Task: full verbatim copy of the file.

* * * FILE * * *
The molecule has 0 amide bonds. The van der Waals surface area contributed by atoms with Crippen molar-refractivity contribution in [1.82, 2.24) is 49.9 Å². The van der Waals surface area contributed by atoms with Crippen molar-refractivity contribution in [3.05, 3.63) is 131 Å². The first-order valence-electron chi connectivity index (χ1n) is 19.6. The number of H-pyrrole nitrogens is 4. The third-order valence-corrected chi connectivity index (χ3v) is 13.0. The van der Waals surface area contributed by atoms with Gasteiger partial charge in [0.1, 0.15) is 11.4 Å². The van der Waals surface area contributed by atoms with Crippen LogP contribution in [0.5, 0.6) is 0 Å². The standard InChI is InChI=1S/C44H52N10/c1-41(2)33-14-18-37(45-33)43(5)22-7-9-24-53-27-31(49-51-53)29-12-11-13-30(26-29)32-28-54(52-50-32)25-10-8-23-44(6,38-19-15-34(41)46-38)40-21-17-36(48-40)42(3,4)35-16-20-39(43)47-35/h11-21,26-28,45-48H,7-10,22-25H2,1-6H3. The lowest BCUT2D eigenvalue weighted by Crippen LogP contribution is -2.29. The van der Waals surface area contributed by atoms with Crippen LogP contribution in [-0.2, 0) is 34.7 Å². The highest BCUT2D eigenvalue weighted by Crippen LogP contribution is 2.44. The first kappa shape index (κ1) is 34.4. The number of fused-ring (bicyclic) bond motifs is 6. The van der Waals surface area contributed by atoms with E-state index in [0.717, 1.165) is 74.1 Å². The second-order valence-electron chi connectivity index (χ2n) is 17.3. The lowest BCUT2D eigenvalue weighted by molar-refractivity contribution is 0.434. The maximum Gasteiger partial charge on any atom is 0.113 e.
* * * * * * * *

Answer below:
The molecule has 0 amide bonds. The van der Waals surface area contributed by atoms with Crippen molar-refractivity contribution in [1.82, 2.24) is 49.9 Å². The van der Waals surface area contributed by atoms with Crippen molar-refractivity contribution in [3.05, 3.63) is 131 Å². The first-order valence-electron chi connectivity index (χ1n) is 19.6. The number of H-pyrrole nitrogens is 4. The third-order valence-corrected chi connectivity index (χ3v) is 13.0. The van der Waals surface area contributed by atoms with Gasteiger partial charge in [0.1, 0.15) is 11.4 Å². The van der Waals surface area contributed by atoms with Crippen LogP contribution in [0.5, 0.6) is 0 Å². The standard InChI is InChI=1S/C44H52N10/c1-41(2)33-14-18-37(45-33)43(5)22-7-9-24-53-27-31(49-51-53)29-12-11-13-30(26-29)32-28-54(52-50-32)25-10-8-23-44(6,38-19-15-34(41)46-38)40-21-17-36(48-40)42(3,4)35-16-20-39(43)47-35/h11-21,26-28,45-48H,7-10,22-25H2,1-6H3. The lowest BCUT2D eigenvalue weighted by Crippen LogP contribution is -2.29. The van der Waals surface area contributed by atoms with Crippen LogP contribution in [-0.2, 0) is 34.7 Å². The highest BCUT2D eigenvalue weighted by Crippen LogP contribution is 2.44. The first kappa shape index (κ1) is 34.4. The number of fused-ring (bicyclic) bond motifs is 6. The van der Waals surface area contributed by atoms with E-state index in [0.717, 1.165) is 74.1 Å². The second-order valence-electron chi connectivity index (χ2n) is 17.3. The lowest BCUT2D eigenvalue weighted by molar-refractivity contribution is 0.434. The maximum Gasteiger partial charge on any atom is 0.113 e.